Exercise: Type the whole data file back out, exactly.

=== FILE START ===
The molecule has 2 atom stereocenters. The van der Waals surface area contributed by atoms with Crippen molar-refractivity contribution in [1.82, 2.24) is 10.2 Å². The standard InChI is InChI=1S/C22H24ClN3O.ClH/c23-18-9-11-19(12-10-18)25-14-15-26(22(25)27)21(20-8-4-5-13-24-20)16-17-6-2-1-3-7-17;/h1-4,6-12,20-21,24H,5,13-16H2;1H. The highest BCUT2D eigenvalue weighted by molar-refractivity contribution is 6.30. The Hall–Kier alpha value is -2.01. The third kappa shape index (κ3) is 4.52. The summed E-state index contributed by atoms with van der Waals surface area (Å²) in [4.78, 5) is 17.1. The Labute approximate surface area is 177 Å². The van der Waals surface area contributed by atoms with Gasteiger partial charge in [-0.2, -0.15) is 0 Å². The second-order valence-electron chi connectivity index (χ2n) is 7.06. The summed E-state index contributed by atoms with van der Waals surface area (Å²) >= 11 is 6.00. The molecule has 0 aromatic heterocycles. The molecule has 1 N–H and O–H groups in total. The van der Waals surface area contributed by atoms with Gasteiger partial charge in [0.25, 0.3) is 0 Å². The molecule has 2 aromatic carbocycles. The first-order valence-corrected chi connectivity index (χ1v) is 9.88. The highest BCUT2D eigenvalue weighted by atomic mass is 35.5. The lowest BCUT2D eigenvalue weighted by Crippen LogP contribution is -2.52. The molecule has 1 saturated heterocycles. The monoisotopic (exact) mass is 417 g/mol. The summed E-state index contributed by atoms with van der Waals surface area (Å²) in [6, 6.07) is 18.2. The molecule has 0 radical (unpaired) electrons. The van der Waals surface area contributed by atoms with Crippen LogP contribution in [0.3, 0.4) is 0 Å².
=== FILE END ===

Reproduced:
The molecule has 2 atom stereocenters. The van der Waals surface area contributed by atoms with Crippen molar-refractivity contribution in [1.82, 2.24) is 10.2 Å². The standard InChI is InChI=1S/C22H24ClN3O.ClH/c23-18-9-11-19(12-10-18)25-14-15-26(22(25)27)21(20-8-4-5-13-24-20)16-17-6-2-1-3-7-17;/h1-4,6-12,20-21,24H,5,13-16H2;1H. The highest BCUT2D eigenvalue weighted by molar-refractivity contribution is 6.30. The Hall–Kier alpha value is -2.01. The third kappa shape index (κ3) is 4.52. The summed E-state index contributed by atoms with van der Waals surface area (Å²) in [4.78, 5) is 17.1. The Labute approximate surface area is 177 Å². The van der Waals surface area contributed by atoms with Gasteiger partial charge in [-0.2, -0.15) is 0 Å². The second-order valence-electron chi connectivity index (χ2n) is 7.06. The summed E-state index contributed by atoms with van der Waals surface area (Å²) >= 11 is 6.00. The molecule has 0 aromatic heterocycles. The molecule has 1 N–H and O–H groups in total. The van der Waals surface area contributed by atoms with Gasteiger partial charge in [0.25, 0.3) is 0 Å². The molecule has 2 aromatic carbocycles. The first-order valence-corrected chi connectivity index (χ1v) is 9.88. The highest BCUT2D eigenvalue weighted by atomic mass is 35.5. The lowest BCUT2D eigenvalue weighted by Crippen LogP contribution is -2.52. The molecule has 1 saturated heterocycles. The monoisotopic (exact) mass is 417 g/mol. The summed E-state index contributed by atoms with van der Waals surface area (Å²) in [6, 6.07) is 18.2. The molecule has 0 radical (unpaired) electrons. The van der Waals surface area contributed by atoms with Crippen LogP contribution in [0.3, 0.4) is 0 Å².